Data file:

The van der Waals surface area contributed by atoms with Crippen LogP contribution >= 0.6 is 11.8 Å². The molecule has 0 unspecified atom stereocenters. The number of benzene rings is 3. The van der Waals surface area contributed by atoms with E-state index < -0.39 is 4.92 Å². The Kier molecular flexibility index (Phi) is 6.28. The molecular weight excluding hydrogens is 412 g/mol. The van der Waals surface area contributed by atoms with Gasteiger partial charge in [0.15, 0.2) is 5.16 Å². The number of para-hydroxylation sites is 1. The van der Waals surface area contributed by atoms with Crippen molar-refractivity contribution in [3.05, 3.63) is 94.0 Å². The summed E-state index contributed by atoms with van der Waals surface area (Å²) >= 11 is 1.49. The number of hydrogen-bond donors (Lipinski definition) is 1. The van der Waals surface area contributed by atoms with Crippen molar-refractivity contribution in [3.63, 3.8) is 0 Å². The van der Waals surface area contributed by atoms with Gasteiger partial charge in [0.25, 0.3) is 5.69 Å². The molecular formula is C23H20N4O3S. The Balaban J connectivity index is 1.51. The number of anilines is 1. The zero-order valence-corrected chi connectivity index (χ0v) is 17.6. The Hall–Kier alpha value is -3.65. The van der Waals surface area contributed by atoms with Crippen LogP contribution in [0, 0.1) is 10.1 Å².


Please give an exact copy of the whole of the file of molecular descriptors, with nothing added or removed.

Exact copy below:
The van der Waals surface area contributed by atoms with Crippen LogP contribution >= 0.6 is 11.8 Å². The molecule has 0 unspecified atom stereocenters. The number of benzene rings is 3. The van der Waals surface area contributed by atoms with E-state index < -0.39 is 4.92 Å². The Kier molecular flexibility index (Phi) is 6.28. The molecular weight excluding hydrogens is 412 g/mol. The van der Waals surface area contributed by atoms with Gasteiger partial charge in [0.15, 0.2) is 5.16 Å². The number of para-hydroxylation sites is 1. The van der Waals surface area contributed by atoms with Crippen molar-refractivity contribution in [3.05, 3.63) is 94.0 Å². The summed E-state index contributed by atoms with van der Waals surface area (Å²) >= 11 is 1.49. The number of hydrogen-bond donors (Lipinski definition) is 1. The van der Waals surface area contributed by atoms with Crippen molar-refractivity contribution in [3.63, 3.8) is 0 Å². The van der Waals surface area contributed by atoms with Gasteiger partial charge in [0.25, 0.3) is 5.69 Å². The molecular formula is C23H20N4O3S. The Balaban J connectivity index is 1.51. The number of anilines is 1. The zero-order valence-corrected chi connectivity index (χ0v) is 17.6. The Hall–Kier alpha value is -3.65. The van der Waals surface area contributed by atoms with Crippen LogP contribution in [0, 0.1) is 10.1 Å².